When I meditated on the word Guidance, I kept seeing 'dance' at the end of the word.  I remember reading that doing God's will is a lot like dancing.   When two people try to lead, nothing feels right.  The movement doesn't flow with the music, and everything is quite uncomfortable and jerky.   When one person realizes that, and lets the other lead, both bodies begin to flow with the music. One gives gentle cues, perhaps with a nudge to the back or by pressing lightly in one direction or another.  It's as if two become one body, moving beautifully. The dance takes surrender, willingness, and attentiveness from one person and gentle guidance and skill from the other.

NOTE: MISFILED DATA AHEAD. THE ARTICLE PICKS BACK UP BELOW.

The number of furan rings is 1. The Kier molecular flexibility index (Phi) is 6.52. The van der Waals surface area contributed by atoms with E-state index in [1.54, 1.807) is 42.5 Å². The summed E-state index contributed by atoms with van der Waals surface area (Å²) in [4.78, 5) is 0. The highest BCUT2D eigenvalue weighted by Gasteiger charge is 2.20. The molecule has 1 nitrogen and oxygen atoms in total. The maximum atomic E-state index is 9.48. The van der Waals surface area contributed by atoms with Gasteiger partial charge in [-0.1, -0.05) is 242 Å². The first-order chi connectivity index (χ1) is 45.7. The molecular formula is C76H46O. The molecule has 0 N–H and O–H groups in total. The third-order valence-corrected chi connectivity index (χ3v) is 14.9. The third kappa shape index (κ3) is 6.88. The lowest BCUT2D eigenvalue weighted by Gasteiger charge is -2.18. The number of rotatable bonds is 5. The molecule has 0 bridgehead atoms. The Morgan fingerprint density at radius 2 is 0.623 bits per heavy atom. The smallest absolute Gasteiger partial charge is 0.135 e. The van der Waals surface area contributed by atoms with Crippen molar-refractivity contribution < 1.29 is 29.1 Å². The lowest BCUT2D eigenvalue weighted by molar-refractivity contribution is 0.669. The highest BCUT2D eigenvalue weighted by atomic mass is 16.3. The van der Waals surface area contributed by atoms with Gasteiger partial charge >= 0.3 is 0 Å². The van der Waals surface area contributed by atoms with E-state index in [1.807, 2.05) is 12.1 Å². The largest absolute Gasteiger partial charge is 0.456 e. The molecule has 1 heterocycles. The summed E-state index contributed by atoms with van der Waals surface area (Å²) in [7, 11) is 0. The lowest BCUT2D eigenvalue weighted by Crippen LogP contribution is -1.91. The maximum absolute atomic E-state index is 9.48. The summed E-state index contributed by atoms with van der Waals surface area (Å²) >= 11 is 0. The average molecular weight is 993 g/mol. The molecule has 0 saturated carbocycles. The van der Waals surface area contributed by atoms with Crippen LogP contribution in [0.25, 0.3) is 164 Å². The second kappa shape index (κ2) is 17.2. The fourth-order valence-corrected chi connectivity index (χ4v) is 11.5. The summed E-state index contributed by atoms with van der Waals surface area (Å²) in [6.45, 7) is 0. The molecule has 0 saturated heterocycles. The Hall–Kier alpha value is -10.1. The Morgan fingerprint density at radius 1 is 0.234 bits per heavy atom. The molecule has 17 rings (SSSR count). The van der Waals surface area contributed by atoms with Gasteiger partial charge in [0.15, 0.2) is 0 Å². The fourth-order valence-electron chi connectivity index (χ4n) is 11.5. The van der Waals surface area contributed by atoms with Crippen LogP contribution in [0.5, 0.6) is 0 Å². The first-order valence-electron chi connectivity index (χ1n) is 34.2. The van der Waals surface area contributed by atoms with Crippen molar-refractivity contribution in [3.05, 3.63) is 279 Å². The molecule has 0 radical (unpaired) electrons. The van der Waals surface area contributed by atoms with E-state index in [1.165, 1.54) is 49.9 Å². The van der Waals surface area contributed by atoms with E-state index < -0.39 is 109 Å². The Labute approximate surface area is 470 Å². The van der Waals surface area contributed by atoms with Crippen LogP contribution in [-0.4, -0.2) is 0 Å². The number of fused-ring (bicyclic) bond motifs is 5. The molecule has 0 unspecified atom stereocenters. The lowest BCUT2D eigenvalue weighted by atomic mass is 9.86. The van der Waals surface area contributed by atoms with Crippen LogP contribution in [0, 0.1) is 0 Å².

My eyes drew back to the word Guidance. When I saw 'G': I thought of God, followed by 'u' and 'i'.  'God, 'u' and 'i' dance.'  God, you, and I dance!

As I lowered my head, I became willing to trust that I would get guidance about my life. Once again, I became willing to let God lead. 

Sometimes when we are looking for all the answers sometimes it’s just best to let God lead.  That’s what many of us consider Grace. So dance together with God, trusting God to lead and to guide you through the challenges of this life.  Then you truly will be “dancing with the stars” (of the universe) in the form of their creator!

Your Faithful Servant,


Friday, July 21, 2017

Social Justice

 The Heart of Discipleship Website